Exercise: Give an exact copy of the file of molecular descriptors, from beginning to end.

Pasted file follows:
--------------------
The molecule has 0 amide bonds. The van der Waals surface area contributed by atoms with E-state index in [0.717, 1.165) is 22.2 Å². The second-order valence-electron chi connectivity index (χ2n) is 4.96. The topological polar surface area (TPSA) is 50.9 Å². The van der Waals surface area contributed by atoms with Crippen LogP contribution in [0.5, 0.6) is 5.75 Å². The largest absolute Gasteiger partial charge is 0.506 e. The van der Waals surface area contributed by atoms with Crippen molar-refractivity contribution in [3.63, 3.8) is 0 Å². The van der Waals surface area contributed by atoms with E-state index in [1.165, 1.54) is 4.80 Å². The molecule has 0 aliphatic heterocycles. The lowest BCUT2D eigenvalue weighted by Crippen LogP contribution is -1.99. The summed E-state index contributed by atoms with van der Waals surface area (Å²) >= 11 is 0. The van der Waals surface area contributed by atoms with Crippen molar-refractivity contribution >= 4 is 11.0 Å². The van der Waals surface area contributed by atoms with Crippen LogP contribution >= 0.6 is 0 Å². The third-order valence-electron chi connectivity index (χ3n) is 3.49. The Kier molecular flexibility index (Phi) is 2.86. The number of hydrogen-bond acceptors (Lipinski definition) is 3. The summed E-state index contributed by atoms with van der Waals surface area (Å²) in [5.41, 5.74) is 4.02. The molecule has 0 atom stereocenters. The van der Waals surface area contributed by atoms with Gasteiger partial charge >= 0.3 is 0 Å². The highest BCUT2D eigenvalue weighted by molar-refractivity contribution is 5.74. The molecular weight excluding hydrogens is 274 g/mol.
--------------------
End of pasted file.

The molecule has 0 amide bonds. The van der Waals surface area contributed by atoms with E-state index in [0.717, 1.165) is 22.2 Å². The second-order valence-electron chi connectivity index (χ2n) is 4.96. The topological polar surface area (TPSA) is 50.9 Å². The van der Waals surface area contributed by atoms with Crippen LogP contribution in [0.5, 0.6) is 5.75 Å². The largest absolute Gasteiger partial charge is 0.506 e. The van der Waals surface area contributed by atoms with Crippen molar-refractivity contribution in [3.63, 3.8) is 0 Å². The van der Waals surface area contributed by atoms with E-state index in [1.165, 1.54) is 4.80 Å². The molecule has 0 aliphatic heterocycles. The lowest BCUT2D eigenvalue weighted by Crippen LogP contribution is -1.99. The summed E-state index contributed by atoms with van der Waals surface area (Å²) >= 11 is 0. The van der Waals surface area contributed by atoms with Crippen molar-refractivity contribution >= 4 is 11.0 Å². The van der Waals surface area contributed by atoms with Crippen LogP contribution >= 0.6 is 0 Å². The third-order valence-electron chi connectivity index (χ3n) is 3.49. The Kier molecular flexibility index (Phi) is 2.86. The number of hydrogen-bond acceptors (Lipinski definition) is 3. The summed E-state index contributed by atoms with van der Waals surface area (Å²) in [5.41, 5.74) is 4.02. The molecule has 0 atom stereocenters. The van der Waals surface area contributed by atoms with Gasteiger partial charge >= 0.3 is 0 Å². The highest BCUT2D eigenvalue weighted by molar-refractivity contribution is 5.74. The molecular weight excluding hydrogens is 274 g/mol.